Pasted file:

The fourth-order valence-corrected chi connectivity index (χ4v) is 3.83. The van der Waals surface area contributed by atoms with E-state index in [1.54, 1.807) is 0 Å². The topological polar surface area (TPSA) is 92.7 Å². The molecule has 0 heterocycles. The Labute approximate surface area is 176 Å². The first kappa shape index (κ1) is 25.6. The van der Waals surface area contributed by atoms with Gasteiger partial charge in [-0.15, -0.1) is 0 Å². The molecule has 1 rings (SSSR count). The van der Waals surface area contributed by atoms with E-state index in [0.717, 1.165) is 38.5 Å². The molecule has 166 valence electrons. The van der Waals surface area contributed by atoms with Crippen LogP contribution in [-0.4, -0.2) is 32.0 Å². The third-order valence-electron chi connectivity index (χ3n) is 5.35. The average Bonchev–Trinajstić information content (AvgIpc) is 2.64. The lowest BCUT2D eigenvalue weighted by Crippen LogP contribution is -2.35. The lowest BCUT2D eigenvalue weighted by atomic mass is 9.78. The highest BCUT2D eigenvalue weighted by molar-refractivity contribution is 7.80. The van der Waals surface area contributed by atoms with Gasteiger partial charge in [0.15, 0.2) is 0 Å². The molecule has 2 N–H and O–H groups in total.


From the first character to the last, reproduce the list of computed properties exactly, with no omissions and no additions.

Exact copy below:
The fourth-order valence-corrected chi connectivity index (χ4v) is 3.83. The van der Waals surface area contributed by atoms with E-state index in [1.54, 1.807) is 0 Å². The topological polar surface area (TPSA) is 92.7 Å². The molecule has 0 heterocycles. The Labute approximate surface area is 176 Å². The first kappa shape index (κ1) is 25.6. The van der Waals surface area contributed by atoms with Gasteiger partial charge in [-0.15, -0.1) is 0 Å². The molecule has 1 rings (SSSR count). The van der Waals surface area contributed by atoms with E-state index in [0.717, 1.165) is 38.5 Å². The molecule has 166 valence electrons. The van der Waals surface area contributed by atoms with Crippen LogP contribution in [-0.4, -0.2) is 32.0 Å². The third-order valence-electron chi connectivity index (χ3n) is 5.35. The average Bonchev–Trinajstić information content (AvgIpc) is 2.64. The lowest BCUT2D eigenvalue weighted by Crippen LogP contribution is -2.35. The lowest BCUT2D eigenvalue weighted by atomic mass is 9.78. The highest BCUT2D eigenvalue weighted by molar-refractivity contribution is 7.80. The van der Waals surface area contributed by atoms with Gasteiger partial charge in [0.15, 0.2) is 0 Å². The molecule has 2 N–H and O–H groups in total.